Born: June 21, 1959; Hometown: Cross Lanes, West Virginia
For Mattea, a native of West Virginia, coal is part of a family tradition. When the album was released, USA Today provided a bit of background:
MANSFIELD (4/6/08): Kathy Mattea considered herself a grandchild of coal. Both the singer's grandfathers—one an Italian immigrant, the other of Welsh descent—had worked the West Virginia mines, but Mattea thought she had a generation's distance as she started choosing material for Coal, her new album of mining songs.Both her grandfathers worked in the mines. This is a part of the culture of country music which continues to play a role in our deeply troubled politics today.
"I expected a set of stories," says Mattea, 48. "What I found was a connection to my own history, my own family, my own people."
Mattea, who placed 15 consecutive top 10 singles on the country charts in the mid-'80s and early '90s, had her best-known hits with storytelling songs such as Eighteen Wheels and a Dozen Roses and Where've You Been. But the tales in songs such as Coal Tattoo and Red-Winged Blackbird struck closer to home.
"I thought I'd be slightly detached," she says. "Instead, it came from the inside out. That was the piece I didn't expect, to feel so much a sense that it was my place to tell the story. This record, it just reached out and took me."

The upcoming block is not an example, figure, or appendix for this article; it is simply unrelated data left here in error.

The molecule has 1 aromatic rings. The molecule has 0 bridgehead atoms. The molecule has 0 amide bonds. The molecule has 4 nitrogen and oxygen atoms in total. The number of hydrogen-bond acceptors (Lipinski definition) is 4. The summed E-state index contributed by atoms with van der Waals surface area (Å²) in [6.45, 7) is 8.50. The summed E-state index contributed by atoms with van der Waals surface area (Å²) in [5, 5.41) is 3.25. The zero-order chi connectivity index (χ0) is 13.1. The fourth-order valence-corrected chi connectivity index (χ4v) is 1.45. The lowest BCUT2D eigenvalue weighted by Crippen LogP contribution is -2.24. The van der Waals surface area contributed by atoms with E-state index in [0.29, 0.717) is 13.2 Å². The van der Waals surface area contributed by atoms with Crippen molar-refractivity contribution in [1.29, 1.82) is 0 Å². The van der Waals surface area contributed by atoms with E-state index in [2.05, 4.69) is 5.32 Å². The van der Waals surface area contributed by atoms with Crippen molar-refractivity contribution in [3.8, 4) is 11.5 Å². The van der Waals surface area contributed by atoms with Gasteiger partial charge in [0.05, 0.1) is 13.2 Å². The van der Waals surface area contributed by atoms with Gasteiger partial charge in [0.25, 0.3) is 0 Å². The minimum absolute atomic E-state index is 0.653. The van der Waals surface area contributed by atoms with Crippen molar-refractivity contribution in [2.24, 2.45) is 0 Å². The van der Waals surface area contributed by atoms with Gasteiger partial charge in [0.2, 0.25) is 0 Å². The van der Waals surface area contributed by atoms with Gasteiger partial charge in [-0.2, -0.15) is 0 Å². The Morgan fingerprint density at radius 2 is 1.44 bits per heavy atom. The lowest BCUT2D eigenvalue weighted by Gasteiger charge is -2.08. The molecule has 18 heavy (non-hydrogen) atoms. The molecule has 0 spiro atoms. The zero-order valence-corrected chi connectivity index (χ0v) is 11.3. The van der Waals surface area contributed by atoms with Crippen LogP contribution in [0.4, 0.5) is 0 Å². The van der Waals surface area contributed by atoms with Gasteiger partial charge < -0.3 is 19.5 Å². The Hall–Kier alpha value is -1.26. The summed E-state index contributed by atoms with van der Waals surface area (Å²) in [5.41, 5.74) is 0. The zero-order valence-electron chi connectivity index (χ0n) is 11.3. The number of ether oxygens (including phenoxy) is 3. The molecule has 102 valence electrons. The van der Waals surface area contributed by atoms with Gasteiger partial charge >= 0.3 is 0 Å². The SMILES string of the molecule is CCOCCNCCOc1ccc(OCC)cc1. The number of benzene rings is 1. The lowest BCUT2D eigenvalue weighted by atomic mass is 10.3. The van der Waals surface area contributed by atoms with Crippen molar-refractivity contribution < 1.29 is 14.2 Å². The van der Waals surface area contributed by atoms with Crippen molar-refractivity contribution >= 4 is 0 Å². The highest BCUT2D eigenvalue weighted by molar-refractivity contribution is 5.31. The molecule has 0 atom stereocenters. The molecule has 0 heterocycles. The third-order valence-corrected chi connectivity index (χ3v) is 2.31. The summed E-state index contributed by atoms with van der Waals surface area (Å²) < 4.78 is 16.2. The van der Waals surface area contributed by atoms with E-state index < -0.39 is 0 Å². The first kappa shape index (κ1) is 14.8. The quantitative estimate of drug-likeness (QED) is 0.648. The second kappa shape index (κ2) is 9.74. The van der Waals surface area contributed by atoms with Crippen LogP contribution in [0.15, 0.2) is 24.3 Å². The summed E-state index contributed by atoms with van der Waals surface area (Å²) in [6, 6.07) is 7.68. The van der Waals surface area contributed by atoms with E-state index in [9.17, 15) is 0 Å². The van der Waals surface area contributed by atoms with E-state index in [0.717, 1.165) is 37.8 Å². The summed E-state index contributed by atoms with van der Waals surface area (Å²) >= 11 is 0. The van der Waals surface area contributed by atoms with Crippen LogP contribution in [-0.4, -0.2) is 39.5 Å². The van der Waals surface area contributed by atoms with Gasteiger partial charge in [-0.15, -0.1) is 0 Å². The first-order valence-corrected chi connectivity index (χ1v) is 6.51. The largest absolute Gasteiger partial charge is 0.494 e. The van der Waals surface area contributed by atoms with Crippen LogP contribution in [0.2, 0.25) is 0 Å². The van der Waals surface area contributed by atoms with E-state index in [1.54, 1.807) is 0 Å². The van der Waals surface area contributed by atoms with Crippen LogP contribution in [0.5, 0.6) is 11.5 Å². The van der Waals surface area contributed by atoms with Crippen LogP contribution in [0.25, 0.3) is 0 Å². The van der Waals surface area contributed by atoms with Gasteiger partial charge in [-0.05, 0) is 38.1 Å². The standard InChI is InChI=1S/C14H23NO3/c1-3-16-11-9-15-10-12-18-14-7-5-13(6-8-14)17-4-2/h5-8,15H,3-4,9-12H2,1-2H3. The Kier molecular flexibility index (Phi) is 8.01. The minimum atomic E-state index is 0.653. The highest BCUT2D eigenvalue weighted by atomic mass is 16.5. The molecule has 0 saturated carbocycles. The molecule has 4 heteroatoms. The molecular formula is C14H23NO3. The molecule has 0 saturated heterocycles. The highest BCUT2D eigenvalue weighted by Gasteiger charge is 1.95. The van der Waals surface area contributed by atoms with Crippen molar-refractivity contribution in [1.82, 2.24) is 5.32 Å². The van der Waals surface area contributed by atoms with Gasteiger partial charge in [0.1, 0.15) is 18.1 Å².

We hope you'll give yourself the pleasure of watching Mattea and Bogguss sing Teach Your Children. It occurred to us, as we watched Burns' film, that there are things we liberals can learn from the history the film relates, even though it's plainly too late to stop our nation from sliding into the sea, as it's currently doing.
In 2008, Mattea recorded an album called Coal. According to the leading authority on her life, she followed with "a second album of bluegrass-influenced and primarily coal mining-themed songs, Calling Me Home." This makes us think of a very wise thing we saw a major politician do just a few years ago.
Is there any way out of our current morass, one which has formed around Donald J. Trump? We'll guess that there pretty much isn't, but it seems to us that there's a lot our own tribe might profitably think about in the sixteen hours of material presented in the somewhat bowdlerized Burns film.
We'll pursue that idea all week. Tomorrow, a pol sets a good example.
Tomorrow: Bernie Sanders talks coal—and the Okie from Muskogee